Newt Gingrich, the former speaker of the House, took the microphone the other day at the annual Loeb First Amendment Dinner in Manchester, New Hampshire. His topic? Free speech must be curbed. It's important to note that, even on the heels of our nation rejecting such views, the political climate of the Bush era still allows for a conservative as prominent as Gingrich to say this publicly, at an event about free speech no less.
Though these views have been harbored by right-wing extremists in the Republican Party (Cheney and Rumsfeld, for example) for over 30 years, the public and the press pre-9/11 would not have countenanced this type of blatant neo-McCarthyism. It's the kind of speech - or, in post-McCarthy era America, more likely an off-the-record comment or slip of the tongue - that, in the past, could ruin a career or at the very least scotch any hope for a presidential run. Even during the Reagan-Bush (H.W.) years, though some members in those administrations most certainly would have agreed with Gingrich's views, expressing them publicly would have brought private admonishment and, if the incident picked up steam in the press, even public dismissal. You could believe free speech should be nipped in the bud, you could even couch this idea in coded language, but expressing it directly exposed the dark underbelly of our government's most tyrannical minds. And, as the saying goes, they may be evil but they are not stupid. Edward R. Murrow proved long ago that such exposure leaves its messenger, and the benefactors of the message, all too vulnerable for attack.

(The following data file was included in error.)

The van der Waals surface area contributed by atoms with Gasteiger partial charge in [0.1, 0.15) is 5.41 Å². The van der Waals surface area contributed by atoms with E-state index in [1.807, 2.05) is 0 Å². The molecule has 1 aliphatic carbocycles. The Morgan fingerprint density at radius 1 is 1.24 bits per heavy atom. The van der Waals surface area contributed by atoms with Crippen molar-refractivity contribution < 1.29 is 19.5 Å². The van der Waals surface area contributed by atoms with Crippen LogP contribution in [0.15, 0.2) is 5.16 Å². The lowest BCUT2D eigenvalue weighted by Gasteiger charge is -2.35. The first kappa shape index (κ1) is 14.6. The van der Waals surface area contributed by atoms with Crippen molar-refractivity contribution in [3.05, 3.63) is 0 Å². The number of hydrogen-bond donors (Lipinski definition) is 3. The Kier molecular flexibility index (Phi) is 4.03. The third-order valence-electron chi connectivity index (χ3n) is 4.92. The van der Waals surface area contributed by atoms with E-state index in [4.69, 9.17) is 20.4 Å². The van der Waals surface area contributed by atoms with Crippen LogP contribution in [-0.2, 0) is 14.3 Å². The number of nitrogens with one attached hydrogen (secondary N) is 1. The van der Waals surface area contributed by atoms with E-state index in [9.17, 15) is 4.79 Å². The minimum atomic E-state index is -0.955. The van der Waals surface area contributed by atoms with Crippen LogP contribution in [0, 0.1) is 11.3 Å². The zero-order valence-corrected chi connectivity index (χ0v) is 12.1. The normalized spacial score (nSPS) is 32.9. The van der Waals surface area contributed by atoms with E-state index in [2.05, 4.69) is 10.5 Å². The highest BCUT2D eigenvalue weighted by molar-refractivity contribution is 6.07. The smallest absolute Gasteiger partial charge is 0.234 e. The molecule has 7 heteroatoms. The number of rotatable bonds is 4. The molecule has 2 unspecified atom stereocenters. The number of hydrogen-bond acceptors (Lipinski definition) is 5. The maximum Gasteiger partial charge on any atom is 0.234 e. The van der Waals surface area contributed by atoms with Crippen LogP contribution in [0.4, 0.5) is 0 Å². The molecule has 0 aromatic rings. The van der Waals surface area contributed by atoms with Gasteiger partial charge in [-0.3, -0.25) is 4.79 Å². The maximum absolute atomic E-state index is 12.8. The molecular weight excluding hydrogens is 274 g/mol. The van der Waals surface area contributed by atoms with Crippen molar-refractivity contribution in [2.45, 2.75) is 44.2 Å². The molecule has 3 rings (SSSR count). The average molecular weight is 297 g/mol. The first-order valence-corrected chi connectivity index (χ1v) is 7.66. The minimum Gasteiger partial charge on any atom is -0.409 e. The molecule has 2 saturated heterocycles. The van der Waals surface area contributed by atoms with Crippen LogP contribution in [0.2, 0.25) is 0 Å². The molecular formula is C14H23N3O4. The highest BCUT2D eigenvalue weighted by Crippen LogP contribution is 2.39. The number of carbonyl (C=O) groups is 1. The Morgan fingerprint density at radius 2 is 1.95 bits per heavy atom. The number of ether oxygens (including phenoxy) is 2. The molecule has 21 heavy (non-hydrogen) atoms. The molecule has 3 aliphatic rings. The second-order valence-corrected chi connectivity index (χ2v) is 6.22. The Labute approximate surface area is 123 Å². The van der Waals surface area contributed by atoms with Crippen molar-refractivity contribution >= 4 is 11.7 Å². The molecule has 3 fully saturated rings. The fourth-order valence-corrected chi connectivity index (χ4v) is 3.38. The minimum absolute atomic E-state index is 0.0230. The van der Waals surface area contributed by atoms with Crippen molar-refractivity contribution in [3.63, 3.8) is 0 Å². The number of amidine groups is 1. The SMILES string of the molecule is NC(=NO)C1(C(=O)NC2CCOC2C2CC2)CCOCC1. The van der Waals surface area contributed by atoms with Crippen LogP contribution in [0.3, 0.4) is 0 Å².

Yet, today, there is exceedingly more press coverage of, and consequent public discussion over, Michael Richards' racist on-stage meltdown or O.J.'s "fictionalized" how he would have murdered them book than there is about a prominent Republican blithely denouncing one of the most vital freedoms of our country.
Fortunately, Keith Olbermann exists.
Tonight, Olbermann, one of the only shining lights in the still dim world of television news, eviscerated Gingrich's argument. The following are some key excerpts, but I recommend you read the entire manuscript; the man, like his hero Murrow, can write (video is available as well):
“This is a serious long-term war,” the man at the podium cried, “and it will inevitably lead us to want to know what is said in every suspect place in the country.”
Some in the audience must have thought they were hearing an arsonist give the keynote address at a convention of firefighters.
This was the annual Loeb First Amendment Dinner in Manchester, N.H. — a public cherishing of freedom of speech — in the state with the two-fisted motto “Live Free Or Die.”
And the arsonist at the microphone, the former speaker of the House, Newt Gingrich, was insisting that we must attach an “on-off button” to free speech.
And who among us can look to our collective history and not see its turning points — like the Civil War, like Watergate, like the Revolution itself — in which the right idea defeated the wrong idea on the battlefield that is the marketplace of ideas?
But apparently there are some of us who cannot see that the only future for America is one that cherishes the freedoms won in the past, one in which we vanquish bad ideas with better ones, and in which we fight for liberty by having more liberty, not less.
“I am seeking to create a movement to win the future by offering a series of solutions so compelling that if the American people say I have to be president, it will happen.”
What a dark place your world must be, Mr. Gingrich, where the way to save America is to destroy America.
I will awaken every day of my life thankful I am not with you in that dark place.
And I will awaken every day of my life thankful that you are entitled to tell me about it.
And that you are entitled to show me what an evil idea it represents and what a cynical mind.
And that you are entitled to do all that, thanks to the very freedoms you seek to suffocate.
Free speech and the delusion of grandeur
By Keith Olbermann
Countdown with Keith Olbermann